Monday, April 09, 2007

Thoughts from Wanganui

Strobilanthes gossypinus

Our recent trip to Wanganui featured a few fabulous hours spent meandering around the pathways at the delightfully retro Wanganui Garden Centre in Gonville. As I said last week, this garden centre is a throwback to the way garden centres used to be twenty years ago, with an amazing range of plant material, much of it grown by the owners, and an informed and helpful staff who know their plants.
Last week we looked at some of the interesting native plants ranged through the many beds in the nursery, this week we will look at some of the interesting exotic plants, but before we do I must say that the exotic highlight of the journey was something we saw on a Sunday afternoon drive up the Wanganui River road to Pipiriki.
For much of the journey we traveled through groups of naked ladies, as they lined the sides of the road and ran up through the roadside paddocks. We stopped for a look through the amazing Catholic church at Jerusalem, well-known to all old hippies as the haunt of the poet James K Baxter, and even found naked ladies in the convent garden.
I am referring, of course, to Amaryllis bulbs, seen in many shades of pink through to carmine red. I have never seen so many naturalized in one small area. A fabulous sight but back to town.
I had enjoyed my time among the native plants at the Wanganui Garden Centre, seeing a number of new varieties, and a number of old forms I had only read about. The same applied to the exotic plants on offer.
I am a huge fan of foliage in the garden, and can be relied on to make my way to the divaricating plants, much to the Head Gardener’s dismay, as she does not like them at all. However, as well as tiny leaves on erratically branched shrubs I am keen on strongly foliaged shrubs and was intrigued to see a bed of plants with lovely architectural shaped leaves in a most unusual colour. The leaves are greenish but with a hint of silver, and they are topped with fine bronze hairs, more strongly visible on the young leaves. The leaves are interestingly ribbed, like some of the blue Hosta varieties.
The small shrub glories under the name of Strobilanthes gossypinus ‘Persian Shield’, and reportedly grows to about 80 cm high, slightly less around. This is going to look great with other coloured foliage shrubs and perennials and with strap-leaved plants too. I think it will probably look best in a small group. It will look great in pots too, perhaps glazed terracotta pots on the patio.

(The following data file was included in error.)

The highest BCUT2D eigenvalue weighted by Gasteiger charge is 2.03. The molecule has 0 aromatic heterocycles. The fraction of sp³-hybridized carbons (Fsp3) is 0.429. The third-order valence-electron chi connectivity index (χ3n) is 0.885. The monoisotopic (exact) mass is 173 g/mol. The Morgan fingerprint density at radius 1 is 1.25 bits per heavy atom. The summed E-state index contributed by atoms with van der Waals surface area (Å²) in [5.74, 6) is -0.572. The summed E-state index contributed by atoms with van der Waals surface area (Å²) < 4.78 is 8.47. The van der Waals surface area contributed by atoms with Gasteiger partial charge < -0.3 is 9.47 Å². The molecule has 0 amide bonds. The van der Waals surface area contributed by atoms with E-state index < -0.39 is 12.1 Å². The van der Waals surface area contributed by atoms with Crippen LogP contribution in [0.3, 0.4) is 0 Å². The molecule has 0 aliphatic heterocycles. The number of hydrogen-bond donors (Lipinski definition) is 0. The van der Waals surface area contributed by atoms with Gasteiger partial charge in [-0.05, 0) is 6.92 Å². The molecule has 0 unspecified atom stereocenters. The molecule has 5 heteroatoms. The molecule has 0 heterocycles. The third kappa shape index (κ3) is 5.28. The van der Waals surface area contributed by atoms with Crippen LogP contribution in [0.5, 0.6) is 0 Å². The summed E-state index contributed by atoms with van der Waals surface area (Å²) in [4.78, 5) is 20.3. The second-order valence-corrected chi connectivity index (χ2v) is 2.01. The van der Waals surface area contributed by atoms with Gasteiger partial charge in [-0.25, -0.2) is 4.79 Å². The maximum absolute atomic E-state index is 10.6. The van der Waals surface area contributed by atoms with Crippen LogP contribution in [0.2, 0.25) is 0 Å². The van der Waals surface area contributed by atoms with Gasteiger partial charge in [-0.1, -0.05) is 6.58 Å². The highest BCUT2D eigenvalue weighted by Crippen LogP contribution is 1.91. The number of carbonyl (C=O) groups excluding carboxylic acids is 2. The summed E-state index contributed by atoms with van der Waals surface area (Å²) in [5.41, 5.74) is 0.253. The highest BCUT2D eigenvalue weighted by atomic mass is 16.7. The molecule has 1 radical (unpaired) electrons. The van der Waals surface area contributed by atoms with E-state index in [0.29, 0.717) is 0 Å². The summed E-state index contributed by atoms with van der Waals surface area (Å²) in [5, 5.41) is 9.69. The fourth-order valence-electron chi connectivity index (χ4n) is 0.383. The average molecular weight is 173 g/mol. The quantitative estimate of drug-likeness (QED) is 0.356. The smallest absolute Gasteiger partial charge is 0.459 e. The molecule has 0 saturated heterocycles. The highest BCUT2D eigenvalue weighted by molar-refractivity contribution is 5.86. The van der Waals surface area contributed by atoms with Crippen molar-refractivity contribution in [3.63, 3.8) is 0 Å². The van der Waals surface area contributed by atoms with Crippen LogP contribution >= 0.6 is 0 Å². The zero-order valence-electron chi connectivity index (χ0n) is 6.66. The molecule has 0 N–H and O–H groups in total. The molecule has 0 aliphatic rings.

Although it looks quite hardy – silver foliaged plants usually come from quite hard climates – I think it will probably need protection from frost as Strobilanthes species seem to mainly originate in subtropical areas of the world, and I think this species comes from southern India. In the wild these plants tend to be monocarpic – they only flower once – but this species reportedly takes ten years before it flowers so it will be long-lived in the garden.
In a bed just across the pathway from this solid silver-leaved beauty was a lightly foliaged South American beauty, Calliandra “Blushing Pixie.”
The Calliandras are legumes with very fine foliage, perhaps like a small Albizzia. The flowers are remarkably like an Albizzia as well, a puff of flame coloured stamen bursting out of the fine foliage. They are very easy shrubs to grow, needing light soil and full sun for them to perform at their best. They have light sensitive leaves and they fold up at night, which makes an interesting talking point with children.
Coming closer to home, I was interested to see a new Grevillea in the same bed, one with bright red flowers. It was labelled as Grevillea “Deua Flame”, a name that sounded more Maori than Australian to me, but this is a true blue Aussie.
It is, in fact, a form of the recently described species called Grevillea rhyolitic, previously a part of Grevillea victoriae, often grown in New Zealand.
It occurs naturally in New South Wales and is hardy in temperate climates in well-drained soils and full sun to partial shade. It is seems likely to be tolerant of medium to heavy frost.
It grows to about 1.5 metres high and bears clusters of bright red pendulous flowers in clusters through much of the summer. I am sure this is going to become a very popular variety in New Zealand.
I had a trawl through the fruit trees while we were wandering around and was impressed with the wide range of varieties that were available, including a large number of connoisseur apple and pear varieties. I was intrigued to see the lovely golden apples of the ornamental crab apple, Malus “Golden Hornet”. This is a very popular variety in the United Kingdom but is rare in New Zealand, as we seem to prefer red crab apples like “Jack Humm” or “Gorgeous”.
This is a form of the Japanese group of apple hybrids known as Malus x zumi, and forms a small tree suitable for small to medium gardens. In the spring, it covers itself with white, pink-flushed flowers, and then in the autumn it is covered with smallish yellow apples – smaller than “Jack Humm” or even “Gorgeous”. They seem to survive stripping by birds well into the winter, which is probably a sign that they are sour for a long time. If you are on the lookout for a small deciduous tree with spring flowers and summer fruit you could do worse that look this one out.
The other fruit I saw for the first time was a dwarf form of the Irish Strawberry Tree, Arbutus unedo “Elfin King”. This charming little variety only grows to about two metres high, less if grown in a container, but still produces lovely sweet fruit. This is normally a small to medium sized tree, evergreen and very easy to grow so the dwarf form will prove popular with those with smaller gardens.

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